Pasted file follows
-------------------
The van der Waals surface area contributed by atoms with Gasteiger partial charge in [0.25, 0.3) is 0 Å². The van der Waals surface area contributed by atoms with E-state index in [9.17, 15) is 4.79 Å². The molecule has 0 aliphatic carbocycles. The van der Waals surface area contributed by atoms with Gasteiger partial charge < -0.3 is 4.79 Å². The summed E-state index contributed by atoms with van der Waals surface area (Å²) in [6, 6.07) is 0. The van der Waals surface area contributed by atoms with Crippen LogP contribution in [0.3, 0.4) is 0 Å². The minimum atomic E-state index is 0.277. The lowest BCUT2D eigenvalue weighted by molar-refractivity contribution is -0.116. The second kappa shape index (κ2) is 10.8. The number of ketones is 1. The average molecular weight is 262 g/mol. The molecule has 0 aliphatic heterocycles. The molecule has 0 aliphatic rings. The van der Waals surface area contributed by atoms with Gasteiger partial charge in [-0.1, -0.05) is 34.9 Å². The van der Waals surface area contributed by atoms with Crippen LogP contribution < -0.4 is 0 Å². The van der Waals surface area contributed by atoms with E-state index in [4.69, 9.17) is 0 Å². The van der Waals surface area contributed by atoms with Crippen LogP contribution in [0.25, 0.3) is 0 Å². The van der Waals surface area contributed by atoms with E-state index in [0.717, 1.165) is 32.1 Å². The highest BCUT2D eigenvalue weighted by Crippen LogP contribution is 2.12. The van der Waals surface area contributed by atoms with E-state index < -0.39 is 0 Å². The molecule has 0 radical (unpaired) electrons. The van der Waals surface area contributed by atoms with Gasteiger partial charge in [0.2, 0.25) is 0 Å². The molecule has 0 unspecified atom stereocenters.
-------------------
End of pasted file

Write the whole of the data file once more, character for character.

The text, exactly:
The van der Waals surface area contributed by atoms with Gasteiger partial charge in [0.25, 0.3) is 0 Å². The van der Waals surface area contributed by atoms with E-state index in [9.17, 15) is 4.79 Å². The molecule has 0 aliphatic carbocycles. The van der Waals surface area contributed by atoms with Gasteiger partial charge < -0.3 is 4.79 Å². The summed E-state index contributed by atoms with van der Waals surface area (Å²) in [6, 6.07) is 0. The van der Waals surface area contributed by atoms with Crippen LogP contribution in [0.3, 0.4) is 0 Å². The minimum atomic E-state index is 0.277. The lowest BCUT2D eigenvalue weighted by molar-refractivity contribution is -0.116. The second kappa shape index (κ2) is 10.8. The number of ketones is 1. The average molecular weight is 262 g/mol. The molecule has 0 aliphatic heterocycles. The molecule has 0 aliphatic rings. The van der Waals surface area contributed by atoms with Gasteiger partial charge in [-0.1, -0.05) is 34.9 Å². The van der Waals surface area contributed by atoms with Crippen LogP contribution < -0.4 is 0 Å². The van der Waals surface area contributed by atoms with E-state index in [4.69, 9.17) is 0 Å². The van der Waals surface area contributed by atoms with Crippen LogP contribution in [0.25, 0.3) is 0 Å². The van der Waals surface area contributed by atoms with E-state index in [0.717, 1.165) is 32.1 Å². The highest BCUT2D eigenvalue weighted by Crippen LogP contribution is 2.12. The van der Waals surface area contributed by atoms with E-state index < -0.39 is 0 Å². The molecule has 0 radical (unpaired) electrons. The van der Waals surface area contributed by atoms with Gasteiger partial charge in [0.2, 0.25) is 0 Å². The molecule has 0 unspecified atom stereocenters.